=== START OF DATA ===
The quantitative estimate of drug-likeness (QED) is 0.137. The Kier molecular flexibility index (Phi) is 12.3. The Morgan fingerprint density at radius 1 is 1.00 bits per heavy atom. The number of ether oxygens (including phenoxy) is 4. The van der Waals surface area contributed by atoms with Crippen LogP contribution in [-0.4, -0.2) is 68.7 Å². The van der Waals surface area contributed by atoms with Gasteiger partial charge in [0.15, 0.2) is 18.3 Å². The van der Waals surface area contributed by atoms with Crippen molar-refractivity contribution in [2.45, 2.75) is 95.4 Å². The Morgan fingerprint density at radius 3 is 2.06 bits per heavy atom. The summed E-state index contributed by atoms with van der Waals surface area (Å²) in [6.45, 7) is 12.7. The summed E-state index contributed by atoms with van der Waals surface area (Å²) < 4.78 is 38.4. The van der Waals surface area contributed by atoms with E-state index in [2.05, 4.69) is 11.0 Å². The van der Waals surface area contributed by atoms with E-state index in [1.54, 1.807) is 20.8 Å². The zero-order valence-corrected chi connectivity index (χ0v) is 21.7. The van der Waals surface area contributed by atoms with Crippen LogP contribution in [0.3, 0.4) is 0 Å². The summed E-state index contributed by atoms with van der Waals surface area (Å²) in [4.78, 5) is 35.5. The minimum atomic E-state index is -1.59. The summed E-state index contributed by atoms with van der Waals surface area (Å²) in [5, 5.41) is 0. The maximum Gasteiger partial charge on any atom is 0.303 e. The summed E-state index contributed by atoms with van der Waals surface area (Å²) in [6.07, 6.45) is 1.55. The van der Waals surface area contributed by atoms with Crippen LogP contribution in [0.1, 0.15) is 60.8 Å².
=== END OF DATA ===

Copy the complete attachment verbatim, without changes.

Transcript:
The quantitative estimate of drug-likeness (QED) is 0.137. The Kier molecular flexibility index (Phi) is 12.3. The Morgan fingerprint density at radius 1 is 1.00 bits per heavy atom. The number of ether oxygens (including phenoxy) is 4. The van der Waals surface area contributed by atoms with Crippen LogP contribution in [-0.4, -0.2) is 68.7 Å². The van der Waals surface area contributed by atoms with Gasteiger partial charge in [0.15, 0.2) is 18.3 Å². The van der Waals surface area contributed by atoms with Crippen molar-refractivity contribution in [2.45, 2.75) is 95.4 Å². The Morgan fingerprint density at radius 3 is 2.06 bits per heavy atom. The summed E-state index contributed by atoms with van der Waals surface area (Å²) in [6.45, 7) is 12.7. The summed E-state index contributed by atoms with van der Waals surface area (Å²) < 4.78 is 38.4. The van der Waals surface area contributed by atoms with E-state index in [2.05, 4.69) is 11.0 Å². The van der Waals surface area contributed by atoms with E-state index in [1.54, 1.807) is 20.8 Å². The zero-order valence-corrected chi connectivity index (χ0v) is 21.7. The van der Waals surface area contributed by atoms with Crippen LogP contribution in [0.3, 0.4) is 0 Å². The summed E-state index contributed by atoms with van der Waals surface area (Å²) in [4.78, 5) is 35.5. The minimum atomic E-state index is -1.59. The summed E-state index contributed by atoms with van der Waals surface area (Å²) in [5, 5.41) is 0. The maximum Gasteiger partial charge on any atom is 0.303 e. The summed E-state index contributed by atoms with van der Waals surface area (Å²) in [6.07, 6.45) is 1.55. The van der Waals surface area contributed by atoms with Crippen LogP contribution in [0.1, 0.15) is 60.8 Å².